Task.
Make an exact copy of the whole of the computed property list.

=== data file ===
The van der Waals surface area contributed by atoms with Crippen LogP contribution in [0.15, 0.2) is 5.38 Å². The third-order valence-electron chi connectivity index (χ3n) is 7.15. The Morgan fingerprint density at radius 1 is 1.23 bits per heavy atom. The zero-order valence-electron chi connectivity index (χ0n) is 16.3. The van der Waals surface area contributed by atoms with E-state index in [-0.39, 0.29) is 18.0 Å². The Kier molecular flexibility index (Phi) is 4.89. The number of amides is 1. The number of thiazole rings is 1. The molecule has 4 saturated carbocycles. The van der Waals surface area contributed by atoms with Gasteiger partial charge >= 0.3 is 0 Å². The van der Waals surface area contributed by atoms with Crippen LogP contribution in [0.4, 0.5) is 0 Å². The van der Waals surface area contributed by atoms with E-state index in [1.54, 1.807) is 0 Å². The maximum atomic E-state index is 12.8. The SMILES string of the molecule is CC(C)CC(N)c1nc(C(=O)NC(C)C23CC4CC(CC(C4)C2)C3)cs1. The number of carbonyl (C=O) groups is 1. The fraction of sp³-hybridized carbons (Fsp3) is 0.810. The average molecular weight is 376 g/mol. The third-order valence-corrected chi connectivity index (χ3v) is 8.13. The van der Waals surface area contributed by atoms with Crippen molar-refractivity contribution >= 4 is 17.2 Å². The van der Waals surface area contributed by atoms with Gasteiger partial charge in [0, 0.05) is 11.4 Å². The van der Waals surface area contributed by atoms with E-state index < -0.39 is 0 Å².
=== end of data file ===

The van der Waals surface area contributed by atoms with Crippen LogP contribution in [0.15, 0.2) is 5.38 Å². The third-order valence-electron chi connectivity index (χ3n) is 7.15. The Morgan fingerprint density at radius 1 is 1.23 bits per heavy atom. The zero-order valence-electron chi connectivity index (χ0n) is 16.3. The van der Waals surface area contributed by atoms with E-state index in [-0.39, 0.29) is 18.0 Å². The Kier molecular flexibility index (Phi) is 4.89. The number of amides is 1. The number of thiazole rings is 1. The molecule has 4 saturated carbocycles. The van der Waals surface area contributed by atoms with Gasteiger partial charge >= 0.3 is 0 Å². The van der Waals surface area contributed by atoms with Crippen LogP contribution in [0.4, 0.5) is 0 Å². The van der Waals surface area contributed by atoms with E-state index in [1.54, 1.807) is 0 Å². The maximum atomic E-state index is 12.8. The SMILES string of the molecule is CC(C)CC(N)c1nc(C(=O)NC(C)C23CC4CC(CC(C4)C2)C3)cs1. The number of carbonyl (C=O) groups is 1. The fraction of sp³-hybridized carbons (Fsp3) is 0.810. The average molecular weight is 376 g/mol. The third-order valence-corrected chi connectivity index (χ3v) is 8.13. The van der Waals surface area contributed by atoms with Crippen molar-refractivity contribution >= 4 is 17.2 Å². The van der Waals surface area contributed by atoms with Gasteiger partial charge in [0, 0.05) is 11.4 Å². The van der Waals surface area contributed by atoms with E-state index < -0.39 is 0 Å².